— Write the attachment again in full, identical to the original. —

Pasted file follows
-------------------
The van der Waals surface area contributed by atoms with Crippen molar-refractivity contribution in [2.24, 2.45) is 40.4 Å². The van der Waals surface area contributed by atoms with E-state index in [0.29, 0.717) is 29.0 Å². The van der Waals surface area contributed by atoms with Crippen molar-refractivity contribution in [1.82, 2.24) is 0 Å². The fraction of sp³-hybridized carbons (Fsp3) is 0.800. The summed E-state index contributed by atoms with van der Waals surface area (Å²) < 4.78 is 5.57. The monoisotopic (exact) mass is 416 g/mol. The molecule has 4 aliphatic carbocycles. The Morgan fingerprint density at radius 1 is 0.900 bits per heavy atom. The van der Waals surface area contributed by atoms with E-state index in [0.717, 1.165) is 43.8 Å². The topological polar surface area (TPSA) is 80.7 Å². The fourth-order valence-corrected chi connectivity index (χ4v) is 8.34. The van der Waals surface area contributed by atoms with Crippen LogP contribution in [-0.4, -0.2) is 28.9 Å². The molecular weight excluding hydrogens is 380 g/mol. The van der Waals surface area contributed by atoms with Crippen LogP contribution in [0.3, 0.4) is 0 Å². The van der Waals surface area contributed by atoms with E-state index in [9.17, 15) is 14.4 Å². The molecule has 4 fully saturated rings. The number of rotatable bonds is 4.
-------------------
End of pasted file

The van der Waals surface area contributed by atoms with Crippen molar-refractivity contribution in [2.24, 2.45) is 40.4 Å². The van der Waals surface area contributed by atoms with E-state index in [0.29, 0.717) is 29.0 Å². The van der Waals surface area contributed by atoms with Crippen molar-refractivity contribution in [1.82, 2.24) is 0 Å². The fraction of sp³-hybridized carbons (Fsp3) is 0.800. The summed E-state index contributed by atoms with van der Waals surface area (Å²) < 4.78 is 5.57. The monoisotopic (exact) mass is 416 g/mol. The molecule has 4 aliphatic carbocycles. The Morgan fingerprint density at radius 1 is 0.900 bits per heavy atom. The van der Waals surface area contributed by atoms with E-state index in [0.717, 1.165) is 43.8 Å². The topological polar surface area (TPSA) is 80.7 Å². The fourth-order valence-corrected chi connectivity index (χ4v) is 8.34. The van der Waals surface area contributed by atoms with Crippen LogP contribution in [-0.4, -0.2) is 28.9 Å². The molecular weight excluding hydrogens is 380 g/mol. The van der Waals surface area contributed by atoms with Crippen LogP contribution in [0.3, 0.4) is 0 Å². The van der Waals surface area contributed by atoms with E-state index in [9.17, 15) is 14.4 Å². The molecule has 4 fully saturated rings. The number of rotatable bonds is 4.